By Katie Trojano
Fluker-Oakley, a former teacher and public defender in the Boston Municipal and Chelsea District Courts, said campaigning has “changed drastically in the last three months. What’s been really great is that we’re still running a strong grassroots campaign even during this environment, particularly with calling voters and our organizing outreach is all being done remotely.”
She notched an endorsement last week from state Rep. Chyna Tyler of Roxbury. She has also won support from Sunrise Boston, a progressive group that is focused on “climate change through political action.”
Constituent engagement has been very much about conversations concerning systemic racism, the economy, and supporting health care workers, said Fluker-Oakley. “People are talking about racial justice and police reform, tackling systemic issues of racism and inequities, supporting our frontline workers and working with small businesses to ensure equitable access to economic recovery in the midst of this pandemic,” she told the Reporter.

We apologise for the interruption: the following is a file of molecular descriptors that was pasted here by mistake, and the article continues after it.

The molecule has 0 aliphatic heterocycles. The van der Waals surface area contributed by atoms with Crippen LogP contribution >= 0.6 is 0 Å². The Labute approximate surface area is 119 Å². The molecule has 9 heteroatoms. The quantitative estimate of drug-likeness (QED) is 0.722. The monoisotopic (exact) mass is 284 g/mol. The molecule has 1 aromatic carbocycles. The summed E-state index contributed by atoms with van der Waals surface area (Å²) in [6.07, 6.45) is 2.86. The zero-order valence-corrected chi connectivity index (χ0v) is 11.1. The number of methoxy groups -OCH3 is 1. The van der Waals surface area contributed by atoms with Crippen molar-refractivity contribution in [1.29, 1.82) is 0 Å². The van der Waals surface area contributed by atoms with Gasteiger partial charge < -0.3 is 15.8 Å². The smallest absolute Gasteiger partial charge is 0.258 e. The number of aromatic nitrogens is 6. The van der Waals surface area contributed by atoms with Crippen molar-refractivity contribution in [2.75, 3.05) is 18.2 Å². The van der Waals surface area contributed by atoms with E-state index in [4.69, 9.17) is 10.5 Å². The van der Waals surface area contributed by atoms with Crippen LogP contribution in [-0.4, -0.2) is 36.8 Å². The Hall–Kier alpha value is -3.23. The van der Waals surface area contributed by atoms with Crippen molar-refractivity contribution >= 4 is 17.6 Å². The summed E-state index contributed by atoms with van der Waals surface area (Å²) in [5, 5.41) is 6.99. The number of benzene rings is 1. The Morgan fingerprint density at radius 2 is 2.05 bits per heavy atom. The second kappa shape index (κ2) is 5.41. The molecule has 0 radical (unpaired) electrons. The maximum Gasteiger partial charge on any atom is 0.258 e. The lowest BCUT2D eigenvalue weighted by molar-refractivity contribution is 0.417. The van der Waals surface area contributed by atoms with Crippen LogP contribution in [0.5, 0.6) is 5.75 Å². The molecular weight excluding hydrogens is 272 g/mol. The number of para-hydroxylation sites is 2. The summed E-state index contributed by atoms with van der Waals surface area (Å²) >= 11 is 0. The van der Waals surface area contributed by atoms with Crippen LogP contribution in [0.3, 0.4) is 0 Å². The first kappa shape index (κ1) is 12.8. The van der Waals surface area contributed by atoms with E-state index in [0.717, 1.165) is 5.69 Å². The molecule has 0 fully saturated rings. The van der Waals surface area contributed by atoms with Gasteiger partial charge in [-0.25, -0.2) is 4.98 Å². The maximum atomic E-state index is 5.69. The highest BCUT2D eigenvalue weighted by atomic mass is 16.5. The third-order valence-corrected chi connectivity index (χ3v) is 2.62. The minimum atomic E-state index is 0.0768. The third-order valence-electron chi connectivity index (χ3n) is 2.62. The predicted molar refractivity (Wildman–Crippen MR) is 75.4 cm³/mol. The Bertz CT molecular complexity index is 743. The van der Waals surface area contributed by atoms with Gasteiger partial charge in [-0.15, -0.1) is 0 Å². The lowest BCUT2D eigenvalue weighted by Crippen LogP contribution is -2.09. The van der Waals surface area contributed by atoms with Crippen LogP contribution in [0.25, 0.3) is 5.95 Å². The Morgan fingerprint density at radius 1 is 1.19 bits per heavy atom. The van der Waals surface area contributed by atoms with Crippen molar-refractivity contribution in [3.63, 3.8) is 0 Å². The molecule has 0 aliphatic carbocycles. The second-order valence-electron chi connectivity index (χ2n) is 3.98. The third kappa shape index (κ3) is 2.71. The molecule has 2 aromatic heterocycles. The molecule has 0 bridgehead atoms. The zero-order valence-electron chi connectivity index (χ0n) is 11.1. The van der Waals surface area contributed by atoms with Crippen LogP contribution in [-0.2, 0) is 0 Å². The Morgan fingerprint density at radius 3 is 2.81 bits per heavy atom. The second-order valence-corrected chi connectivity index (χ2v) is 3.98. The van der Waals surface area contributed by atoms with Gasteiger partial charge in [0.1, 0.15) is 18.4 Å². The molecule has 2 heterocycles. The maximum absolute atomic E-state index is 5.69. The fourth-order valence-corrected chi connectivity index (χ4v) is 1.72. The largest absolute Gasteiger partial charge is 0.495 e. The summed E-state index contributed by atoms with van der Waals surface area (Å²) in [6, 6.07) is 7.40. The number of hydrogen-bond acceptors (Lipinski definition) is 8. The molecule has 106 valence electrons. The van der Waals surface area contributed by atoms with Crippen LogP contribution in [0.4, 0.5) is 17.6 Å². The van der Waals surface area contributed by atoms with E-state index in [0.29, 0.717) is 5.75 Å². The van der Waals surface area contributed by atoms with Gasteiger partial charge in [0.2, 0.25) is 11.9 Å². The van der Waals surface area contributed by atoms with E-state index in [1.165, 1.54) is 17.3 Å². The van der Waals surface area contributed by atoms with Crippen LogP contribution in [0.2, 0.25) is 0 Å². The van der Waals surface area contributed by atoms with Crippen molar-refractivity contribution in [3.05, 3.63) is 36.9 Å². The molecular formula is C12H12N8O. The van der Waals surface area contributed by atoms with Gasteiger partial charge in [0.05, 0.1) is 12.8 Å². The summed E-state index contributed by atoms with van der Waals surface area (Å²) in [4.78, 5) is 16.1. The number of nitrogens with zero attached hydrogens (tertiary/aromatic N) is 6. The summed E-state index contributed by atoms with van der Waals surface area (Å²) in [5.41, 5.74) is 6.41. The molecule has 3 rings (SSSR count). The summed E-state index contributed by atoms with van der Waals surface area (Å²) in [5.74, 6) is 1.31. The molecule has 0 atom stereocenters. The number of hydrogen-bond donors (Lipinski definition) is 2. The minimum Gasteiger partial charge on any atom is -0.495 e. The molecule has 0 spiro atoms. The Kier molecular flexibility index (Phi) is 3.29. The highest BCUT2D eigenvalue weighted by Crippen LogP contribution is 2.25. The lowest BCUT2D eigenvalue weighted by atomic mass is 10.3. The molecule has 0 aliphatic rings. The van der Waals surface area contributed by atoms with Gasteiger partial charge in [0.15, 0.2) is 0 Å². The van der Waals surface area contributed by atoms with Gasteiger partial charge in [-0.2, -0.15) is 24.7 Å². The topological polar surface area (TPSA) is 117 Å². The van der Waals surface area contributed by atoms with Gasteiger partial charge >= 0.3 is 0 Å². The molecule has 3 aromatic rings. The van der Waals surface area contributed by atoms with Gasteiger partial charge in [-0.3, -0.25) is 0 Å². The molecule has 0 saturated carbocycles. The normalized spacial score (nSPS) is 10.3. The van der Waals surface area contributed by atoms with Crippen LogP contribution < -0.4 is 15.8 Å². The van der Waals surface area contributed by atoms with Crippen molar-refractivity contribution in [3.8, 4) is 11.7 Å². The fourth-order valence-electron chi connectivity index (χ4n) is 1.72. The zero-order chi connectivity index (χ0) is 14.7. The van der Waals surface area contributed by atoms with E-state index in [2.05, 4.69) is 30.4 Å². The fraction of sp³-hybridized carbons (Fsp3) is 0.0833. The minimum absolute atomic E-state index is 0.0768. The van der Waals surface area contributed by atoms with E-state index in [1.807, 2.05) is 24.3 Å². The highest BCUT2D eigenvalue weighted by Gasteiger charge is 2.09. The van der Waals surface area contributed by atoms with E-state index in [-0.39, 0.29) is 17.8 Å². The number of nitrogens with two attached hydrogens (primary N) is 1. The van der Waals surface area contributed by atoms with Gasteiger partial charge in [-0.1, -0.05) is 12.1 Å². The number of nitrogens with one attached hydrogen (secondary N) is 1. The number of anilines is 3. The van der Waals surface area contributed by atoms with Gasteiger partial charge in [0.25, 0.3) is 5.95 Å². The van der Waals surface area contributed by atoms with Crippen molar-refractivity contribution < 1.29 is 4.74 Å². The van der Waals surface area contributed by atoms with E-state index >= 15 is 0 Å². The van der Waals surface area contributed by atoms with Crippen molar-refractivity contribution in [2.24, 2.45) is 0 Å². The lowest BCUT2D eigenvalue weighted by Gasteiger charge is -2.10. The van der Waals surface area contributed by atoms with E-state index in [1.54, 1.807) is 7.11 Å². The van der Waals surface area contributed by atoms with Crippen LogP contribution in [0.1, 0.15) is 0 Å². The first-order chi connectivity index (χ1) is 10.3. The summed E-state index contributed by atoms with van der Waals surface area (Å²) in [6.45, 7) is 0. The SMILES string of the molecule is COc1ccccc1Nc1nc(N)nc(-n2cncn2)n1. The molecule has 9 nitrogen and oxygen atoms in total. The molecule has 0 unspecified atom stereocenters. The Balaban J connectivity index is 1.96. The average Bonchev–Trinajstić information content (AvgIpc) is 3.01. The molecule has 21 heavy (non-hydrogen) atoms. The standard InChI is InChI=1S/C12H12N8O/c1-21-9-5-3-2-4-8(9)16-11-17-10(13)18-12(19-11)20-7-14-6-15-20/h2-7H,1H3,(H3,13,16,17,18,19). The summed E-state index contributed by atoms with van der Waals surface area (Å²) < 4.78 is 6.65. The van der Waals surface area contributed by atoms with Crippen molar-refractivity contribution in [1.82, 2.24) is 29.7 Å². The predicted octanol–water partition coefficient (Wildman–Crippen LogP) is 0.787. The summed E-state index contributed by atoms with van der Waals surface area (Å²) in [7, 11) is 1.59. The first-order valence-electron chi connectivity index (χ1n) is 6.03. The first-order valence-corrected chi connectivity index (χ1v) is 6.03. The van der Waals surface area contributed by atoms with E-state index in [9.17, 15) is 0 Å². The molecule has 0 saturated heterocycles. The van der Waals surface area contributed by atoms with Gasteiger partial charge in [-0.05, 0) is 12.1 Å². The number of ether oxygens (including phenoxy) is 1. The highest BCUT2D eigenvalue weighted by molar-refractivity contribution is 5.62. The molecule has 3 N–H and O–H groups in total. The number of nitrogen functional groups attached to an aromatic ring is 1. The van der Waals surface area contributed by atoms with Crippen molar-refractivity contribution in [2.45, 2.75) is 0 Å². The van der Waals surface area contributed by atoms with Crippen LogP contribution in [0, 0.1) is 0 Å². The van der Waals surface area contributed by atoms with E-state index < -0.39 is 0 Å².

The pandemic has highlighted racial health and housing disparities, which Fluker-Oakley said constituents are eager to address. “People really want to talk about getting to the root of the racial health disparities we’ve seen in Boston, particularly with people of color being disproportionately affected by COVID,” she said, adding that families have struggled with remote learning, and are anxious about childcare options and school re-openings.
“Parents and grandparents have struggled with distant learning and schools being closed throughout this pandemic. They’re very anxious and wanting to know if and when their kids will be back to school in September,” she said. “As a former teacher and someone who ran an education nonprofit that’s deeply engaged in schools, I definitely understand the stress of waiting to see what schools will do.”